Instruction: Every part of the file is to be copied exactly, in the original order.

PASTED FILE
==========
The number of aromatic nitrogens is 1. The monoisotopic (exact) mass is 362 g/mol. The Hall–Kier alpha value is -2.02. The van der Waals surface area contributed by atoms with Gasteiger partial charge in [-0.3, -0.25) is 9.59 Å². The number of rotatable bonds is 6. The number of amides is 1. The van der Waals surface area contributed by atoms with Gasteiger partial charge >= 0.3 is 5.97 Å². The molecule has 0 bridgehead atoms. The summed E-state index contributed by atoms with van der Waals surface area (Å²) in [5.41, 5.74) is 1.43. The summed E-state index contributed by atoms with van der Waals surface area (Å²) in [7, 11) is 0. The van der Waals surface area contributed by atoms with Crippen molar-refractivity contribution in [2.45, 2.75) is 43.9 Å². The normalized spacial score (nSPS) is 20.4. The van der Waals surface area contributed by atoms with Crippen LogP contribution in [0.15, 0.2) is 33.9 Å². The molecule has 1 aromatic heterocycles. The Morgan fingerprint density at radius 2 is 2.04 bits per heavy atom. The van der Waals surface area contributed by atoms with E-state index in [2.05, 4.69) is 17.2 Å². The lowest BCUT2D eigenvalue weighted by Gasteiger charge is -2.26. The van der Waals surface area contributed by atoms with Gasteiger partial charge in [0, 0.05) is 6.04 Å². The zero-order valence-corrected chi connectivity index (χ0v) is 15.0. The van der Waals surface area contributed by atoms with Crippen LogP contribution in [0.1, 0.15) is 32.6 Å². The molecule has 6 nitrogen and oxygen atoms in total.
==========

The number of aromatic nitrogens is 1. The monoisotopic (exact) mass is 362 g/mol. The Hall–Kier alpha value is -2.02. The van der Waals surface area contributed by atoms with Gasteiger partial charge in [-0.3, -0.25) is 9.59 Å². The number of rotatable bonds is 6. The number of amides is 1. The van der Waals surface area contributed by atoms with Gasteiger partial charge >= 0.3 is 5.97 Å². The molecule has 0 bridgehead atoms. The summed E-state index contributed by atoms with van der Waals surface area (Å²) in [5.41, 5.74) is 1.43. The summed E-state index contributed by atoms with van der Waals surface area (Å²) in [7, 11) is 0. The van der Waals surface area contributed by atoms with Crippen molar-refractivity contribution in [2.45, 2.75) is 43.9 Å². The normalized spacial score (nSPS) is 20.4. The van der Waals surface area contributed by atoms with Crippen LogP contribution in [0.15, 0.2) is 33.9 Å². The molecule has 1 aromatic heterocycles. The Morgan fingerprint density at radius 2 is 2.04 bits per heavy atom. The van der Waals surface area contributed by atoms with E-state index in [2.05, 4.69) is 17.2 Å². The lowest BCUT2D eigenvalue weighted by Gasteiger charge is -2.26. The van der Waals surface area contributed by atoms with Gasteiger partial charge in [0, 0.05) is 6.04 Å². The zero-order valence-corrected chi connectivity index (χ0v) is 15.0. The van der Waals surface area contributed by atoms with Crippen LogP contribution in [0.1, 0.15) is 32.6 Å². The molecule has 6 nitrogen and oxygen atoms in total.